Internet companies should brace for a tougher Chinese regulatory environment as Communist Party chief Xi Jinping oversees initiatives by the newly established central internet security office to “clean up” the nation’s virtual world. As part of the efforts, the government will set high entry barriers to foreign players, which will be good news for domestic leaders like Tencent Holdings (00700.HK), Alibaba Group and Baidu Inc (BIDU.US), as well as local network equipment makers.
State news agency Xinhua reported on Feb. 27 that Xi will head the central internet security and informatization leading group, as he believes it is a major strategic area having a bearing on the country’s security and development as well as people’s life and work. The group will lead and coordinate internet security and informatization work in different sectors, as well as draft national strategies, development plans and major policies in the field.
The government will also implement new measures and allocate sufficient resources to support local internet companies in becoming strong players globally.
Against this backdrop, authorities have accorded top priority to incubating local firms, while indirectly closing the door to foreign internet firms. Amid Beijing’s growing concern over cyber-spying by foreign agencies, foreign internet players will find it difficult to operate in the mainland market unless they agree to censor sensitive information by going through the so-called Great Firewall of China and adhere to the rules set by the government.
The strengthened focus on cyber security will benefit Chinese telecoms and network equipment makers, apart from local internet firms. As authorities opt for domestically produced hardware and curb foreign-made equipment in core networks, local players will see more orders. The recent antitrust investigation into US-based mobile phone chipmaker Qualcomm Inc. can be seen as one more piece of evidence that Beijing is taking a closer look at technology security issues. Cisco Systems’ chief executive John Chambers has also said his firm is facing difficulties in China sales.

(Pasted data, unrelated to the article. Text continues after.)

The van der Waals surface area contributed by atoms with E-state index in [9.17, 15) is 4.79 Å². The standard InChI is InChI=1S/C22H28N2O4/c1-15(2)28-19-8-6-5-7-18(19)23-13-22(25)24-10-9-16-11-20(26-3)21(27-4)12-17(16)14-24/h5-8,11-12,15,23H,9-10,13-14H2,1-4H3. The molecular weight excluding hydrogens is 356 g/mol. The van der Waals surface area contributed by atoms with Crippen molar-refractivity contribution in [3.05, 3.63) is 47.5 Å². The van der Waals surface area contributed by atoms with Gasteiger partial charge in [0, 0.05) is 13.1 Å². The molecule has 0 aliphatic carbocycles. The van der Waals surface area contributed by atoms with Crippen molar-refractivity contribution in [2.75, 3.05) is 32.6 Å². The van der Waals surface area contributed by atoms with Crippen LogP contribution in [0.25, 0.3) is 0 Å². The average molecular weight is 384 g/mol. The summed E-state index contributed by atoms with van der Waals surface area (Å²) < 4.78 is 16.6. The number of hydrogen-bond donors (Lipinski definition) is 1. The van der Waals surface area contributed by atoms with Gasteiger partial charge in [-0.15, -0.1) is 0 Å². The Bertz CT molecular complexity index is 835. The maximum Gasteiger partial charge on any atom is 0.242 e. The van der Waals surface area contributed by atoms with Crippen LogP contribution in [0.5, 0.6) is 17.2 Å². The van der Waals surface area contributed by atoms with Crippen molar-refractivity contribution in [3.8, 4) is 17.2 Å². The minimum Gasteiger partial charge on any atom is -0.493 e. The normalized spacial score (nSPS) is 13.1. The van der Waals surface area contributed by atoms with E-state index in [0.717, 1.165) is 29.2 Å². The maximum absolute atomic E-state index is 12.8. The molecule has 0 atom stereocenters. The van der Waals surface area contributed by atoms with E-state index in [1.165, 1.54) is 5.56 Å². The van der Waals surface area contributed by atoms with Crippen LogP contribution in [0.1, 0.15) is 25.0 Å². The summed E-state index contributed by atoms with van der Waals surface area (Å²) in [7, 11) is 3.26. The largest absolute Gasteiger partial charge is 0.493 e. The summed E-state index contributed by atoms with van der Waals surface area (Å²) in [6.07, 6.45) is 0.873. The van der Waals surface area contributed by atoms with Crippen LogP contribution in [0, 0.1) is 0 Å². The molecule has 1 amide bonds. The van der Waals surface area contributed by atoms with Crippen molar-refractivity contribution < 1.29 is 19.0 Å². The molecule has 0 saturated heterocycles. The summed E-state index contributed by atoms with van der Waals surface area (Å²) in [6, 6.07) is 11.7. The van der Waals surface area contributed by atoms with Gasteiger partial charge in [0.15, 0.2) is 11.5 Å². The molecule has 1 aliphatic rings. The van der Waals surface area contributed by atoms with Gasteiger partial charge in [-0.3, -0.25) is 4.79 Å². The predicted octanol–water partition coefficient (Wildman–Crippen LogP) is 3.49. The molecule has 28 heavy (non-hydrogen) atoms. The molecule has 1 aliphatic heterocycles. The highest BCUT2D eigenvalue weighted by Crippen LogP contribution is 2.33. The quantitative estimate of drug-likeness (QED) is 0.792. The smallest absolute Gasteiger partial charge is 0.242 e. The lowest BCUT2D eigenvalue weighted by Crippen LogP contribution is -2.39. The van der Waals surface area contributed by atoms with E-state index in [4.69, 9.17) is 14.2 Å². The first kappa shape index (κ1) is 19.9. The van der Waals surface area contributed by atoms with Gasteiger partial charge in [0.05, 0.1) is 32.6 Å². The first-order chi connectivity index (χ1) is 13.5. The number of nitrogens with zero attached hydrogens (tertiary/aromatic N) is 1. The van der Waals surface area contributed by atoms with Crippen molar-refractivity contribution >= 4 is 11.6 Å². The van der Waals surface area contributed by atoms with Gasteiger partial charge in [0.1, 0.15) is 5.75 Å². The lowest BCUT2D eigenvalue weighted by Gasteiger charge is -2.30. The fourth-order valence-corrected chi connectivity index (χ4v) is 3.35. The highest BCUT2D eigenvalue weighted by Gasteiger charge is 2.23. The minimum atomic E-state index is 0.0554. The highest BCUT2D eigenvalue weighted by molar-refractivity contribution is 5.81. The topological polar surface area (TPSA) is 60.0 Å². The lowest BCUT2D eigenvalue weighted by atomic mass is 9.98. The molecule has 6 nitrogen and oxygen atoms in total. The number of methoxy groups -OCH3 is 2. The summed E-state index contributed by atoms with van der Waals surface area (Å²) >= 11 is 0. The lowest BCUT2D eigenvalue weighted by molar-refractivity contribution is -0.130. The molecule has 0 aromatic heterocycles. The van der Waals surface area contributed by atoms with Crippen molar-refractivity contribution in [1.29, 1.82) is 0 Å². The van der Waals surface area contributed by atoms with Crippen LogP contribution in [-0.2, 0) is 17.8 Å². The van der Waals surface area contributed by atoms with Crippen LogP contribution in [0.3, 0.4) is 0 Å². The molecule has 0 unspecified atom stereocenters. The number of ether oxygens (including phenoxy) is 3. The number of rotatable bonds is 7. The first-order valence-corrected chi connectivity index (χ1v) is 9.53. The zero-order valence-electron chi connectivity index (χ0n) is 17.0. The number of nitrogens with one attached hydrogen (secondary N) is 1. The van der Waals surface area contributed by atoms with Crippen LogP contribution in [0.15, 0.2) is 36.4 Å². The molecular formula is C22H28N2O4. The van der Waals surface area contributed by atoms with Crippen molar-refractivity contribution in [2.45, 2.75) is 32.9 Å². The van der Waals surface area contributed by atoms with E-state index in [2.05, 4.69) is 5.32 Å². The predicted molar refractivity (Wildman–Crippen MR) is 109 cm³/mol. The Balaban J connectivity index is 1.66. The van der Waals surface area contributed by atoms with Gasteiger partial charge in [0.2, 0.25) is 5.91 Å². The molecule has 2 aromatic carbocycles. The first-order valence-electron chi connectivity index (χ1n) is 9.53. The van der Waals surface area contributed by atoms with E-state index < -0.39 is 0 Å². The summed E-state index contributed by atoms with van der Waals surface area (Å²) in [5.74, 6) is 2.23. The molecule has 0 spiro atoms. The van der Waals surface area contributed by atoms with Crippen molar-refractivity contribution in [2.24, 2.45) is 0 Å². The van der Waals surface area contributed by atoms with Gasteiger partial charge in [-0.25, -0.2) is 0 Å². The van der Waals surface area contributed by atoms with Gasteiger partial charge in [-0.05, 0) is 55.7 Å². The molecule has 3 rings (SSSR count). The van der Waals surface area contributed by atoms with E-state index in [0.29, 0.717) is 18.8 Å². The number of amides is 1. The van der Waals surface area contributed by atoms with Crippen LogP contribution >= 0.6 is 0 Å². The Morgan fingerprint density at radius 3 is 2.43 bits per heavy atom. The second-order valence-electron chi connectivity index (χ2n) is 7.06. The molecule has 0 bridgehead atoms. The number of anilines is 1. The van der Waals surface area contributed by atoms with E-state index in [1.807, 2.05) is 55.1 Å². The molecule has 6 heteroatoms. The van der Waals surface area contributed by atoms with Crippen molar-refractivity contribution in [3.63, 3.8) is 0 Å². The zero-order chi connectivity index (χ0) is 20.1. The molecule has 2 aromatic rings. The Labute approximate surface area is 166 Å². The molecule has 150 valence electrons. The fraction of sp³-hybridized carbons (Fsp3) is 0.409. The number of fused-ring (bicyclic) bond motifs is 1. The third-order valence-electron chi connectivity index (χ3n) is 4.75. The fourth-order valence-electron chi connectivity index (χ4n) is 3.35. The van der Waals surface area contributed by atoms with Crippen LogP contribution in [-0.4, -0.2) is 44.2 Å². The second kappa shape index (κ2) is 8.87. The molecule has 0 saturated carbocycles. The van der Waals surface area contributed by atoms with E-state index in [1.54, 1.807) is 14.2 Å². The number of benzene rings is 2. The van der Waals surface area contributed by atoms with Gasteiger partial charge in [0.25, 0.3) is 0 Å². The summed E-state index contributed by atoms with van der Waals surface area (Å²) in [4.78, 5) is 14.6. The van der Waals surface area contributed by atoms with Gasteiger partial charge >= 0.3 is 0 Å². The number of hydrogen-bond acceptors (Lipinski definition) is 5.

Even among Chinese firms, internet players focusing on offering news and discussion forums, and microblog platform operators such as Netease.com Inc (NTSE.US) and Sina Corp (SINA.US), could end up as losers under Beijing’s tighter policy.
Given the current reality, almost all local internet companies are trying to avoid sensitive political news and discussions in a bid to stay out of trouble. That is the reason why leading industry players are now focusing on games and mobile commerce offerings.
Operators have started using tools such as keyword filtering to clean out sensitive content from their web and social media platforms. But more efforts may be needed to monitor users’ comments. That said, any overly-stringent censorship could lead to a decline in user traffic and affect advertising revenues. Thus, in the end, companies will have to walk a fine line between toeing Beijing’s line and allowing reasonable freedom of expression for users.
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